Is Business Continuity Management one of the keys to Cybersecurity?
I had this conversation a decade ago, and I remarked that business continuity is NOT information security (IS) as cybersecurity was then called IT security. This issue was then, more closely related to IT disaster recovery planning. Having said that, the world has since evolved and moved on. This is primarily due to the proliferation of IT usage and its heavy dependency. Hence, it is the time I revisit this remark taking into account the numerous changes that had taken place over the last decade.
Cybersecurity as a top threat to business continuity
Recent surveys conducted over the last two years had rated cyber-attacks as the top threat to business continuity. The most prominent case being Sony. It starts to make both BCM and IS professionals’ question: Are BCM and Cybersecurity related? If so, how are they related?
Before any IS or BCM professionals start to take their positions, it is important for one to understand and look at what your background, prior experience or in academic terms, your “World View”? Do you have a strong IT or IS experience or are you a physical security or facility person designated to manage BCM? The latter will say, it is not part of his or her responsibility as there is a constraint in term of IS competency. However, the IT or IS-literate person may agree that BCM is part of cybersecurity because of his or her high knowledge in IT and IT security.
Cybersecurity: Is it just about technology or is it truly part of business continuity?
I recently read Paul Kirvan’s discussion on Search Disaster Recovery regarding the integration of cybersecurity practices into a BCM program. Paul explained why the BCM program should be part of the information security and corporate Cybersecurity strategies. Immediately upon posting the comment, a rebuttal arose. The argument was that the discussion is creating artificial distinctions between “cyber security” and “business continuity” and this demarcation does not help. My observation is firstly to take a close look at how the organization views its overall resilience framework. We need to understand how the organization is structured to operate effectively under the respective functional roles such as IT, IS, and BCM. It is always an “organizational structure issue” when it comes to “Whose roles and responsibilities is it?”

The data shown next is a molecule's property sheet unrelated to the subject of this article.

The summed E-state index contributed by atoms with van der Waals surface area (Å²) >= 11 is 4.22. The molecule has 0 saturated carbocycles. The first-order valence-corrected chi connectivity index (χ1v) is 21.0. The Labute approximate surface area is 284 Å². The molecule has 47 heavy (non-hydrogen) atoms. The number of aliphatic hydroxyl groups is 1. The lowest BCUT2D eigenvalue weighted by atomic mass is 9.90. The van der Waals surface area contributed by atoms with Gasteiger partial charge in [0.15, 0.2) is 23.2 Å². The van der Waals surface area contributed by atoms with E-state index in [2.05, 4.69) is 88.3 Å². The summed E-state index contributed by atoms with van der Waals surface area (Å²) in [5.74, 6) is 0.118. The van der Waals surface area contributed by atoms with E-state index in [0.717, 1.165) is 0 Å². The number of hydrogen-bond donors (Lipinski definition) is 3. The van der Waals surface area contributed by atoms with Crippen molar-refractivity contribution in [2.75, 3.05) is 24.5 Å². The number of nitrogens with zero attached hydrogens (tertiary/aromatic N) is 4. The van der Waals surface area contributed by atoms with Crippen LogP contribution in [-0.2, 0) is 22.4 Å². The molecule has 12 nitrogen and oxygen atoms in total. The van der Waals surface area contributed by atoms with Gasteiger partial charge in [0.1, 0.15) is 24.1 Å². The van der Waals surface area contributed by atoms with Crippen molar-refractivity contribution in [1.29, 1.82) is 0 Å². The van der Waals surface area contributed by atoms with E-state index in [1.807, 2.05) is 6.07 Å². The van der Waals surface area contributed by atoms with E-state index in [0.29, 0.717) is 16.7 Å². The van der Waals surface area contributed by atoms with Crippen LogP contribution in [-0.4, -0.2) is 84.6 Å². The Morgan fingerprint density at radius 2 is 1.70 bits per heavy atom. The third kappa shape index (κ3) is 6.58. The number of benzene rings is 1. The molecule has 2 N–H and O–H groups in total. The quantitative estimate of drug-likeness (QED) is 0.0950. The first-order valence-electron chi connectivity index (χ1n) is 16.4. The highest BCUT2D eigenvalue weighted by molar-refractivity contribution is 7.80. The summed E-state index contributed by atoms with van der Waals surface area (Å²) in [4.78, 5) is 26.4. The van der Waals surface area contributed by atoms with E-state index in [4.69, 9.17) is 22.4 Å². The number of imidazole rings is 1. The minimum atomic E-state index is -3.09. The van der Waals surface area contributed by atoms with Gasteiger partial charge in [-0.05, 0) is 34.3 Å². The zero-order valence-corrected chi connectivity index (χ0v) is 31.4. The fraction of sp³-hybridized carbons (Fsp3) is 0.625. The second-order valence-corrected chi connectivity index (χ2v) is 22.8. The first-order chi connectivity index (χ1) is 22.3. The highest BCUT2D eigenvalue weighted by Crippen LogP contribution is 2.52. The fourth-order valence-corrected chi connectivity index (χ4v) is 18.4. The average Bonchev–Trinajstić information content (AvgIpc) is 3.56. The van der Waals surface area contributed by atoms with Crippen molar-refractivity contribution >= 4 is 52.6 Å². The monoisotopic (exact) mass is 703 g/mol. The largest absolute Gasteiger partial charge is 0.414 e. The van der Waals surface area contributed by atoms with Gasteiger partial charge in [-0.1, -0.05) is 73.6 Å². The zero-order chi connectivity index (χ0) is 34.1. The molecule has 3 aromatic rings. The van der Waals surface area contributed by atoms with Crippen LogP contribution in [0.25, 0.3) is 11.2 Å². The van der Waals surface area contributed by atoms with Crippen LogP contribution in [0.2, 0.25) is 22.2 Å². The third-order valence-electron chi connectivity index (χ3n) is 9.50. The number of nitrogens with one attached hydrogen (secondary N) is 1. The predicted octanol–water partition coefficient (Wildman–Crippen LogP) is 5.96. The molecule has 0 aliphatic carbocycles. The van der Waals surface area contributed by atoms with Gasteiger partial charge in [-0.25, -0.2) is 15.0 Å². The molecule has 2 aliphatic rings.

When Does a Cybersecurity Incident become a Business Continuity Issue?
One may think that cybersecurity is strictly the jurisdiction of the IS unit. From a technical perspective, the IS specialist will provide an initial response to resolve security breaches. However, should the breach results in operational disruptions for the business to function normally and has an operational impact on the business, the emphasis may need to shift to business continuity.
NIST Framework Can Help Business Continuity Professionals Prepare for Cyber Attacks
Recently, NIST had released its framework (exactly a year ago to be precise). Though it is not similar to an ISO22301 BCM standard and hence, cannot be compiled with, it made a significant change in approach whereby, the concept of recovery is included in a necessary process. Even though, it is not auditable, the strength of this framework is that it get the various interested parties to come together to view the challenges and to develop a holistic standard approach amongst the different functional groups and industries.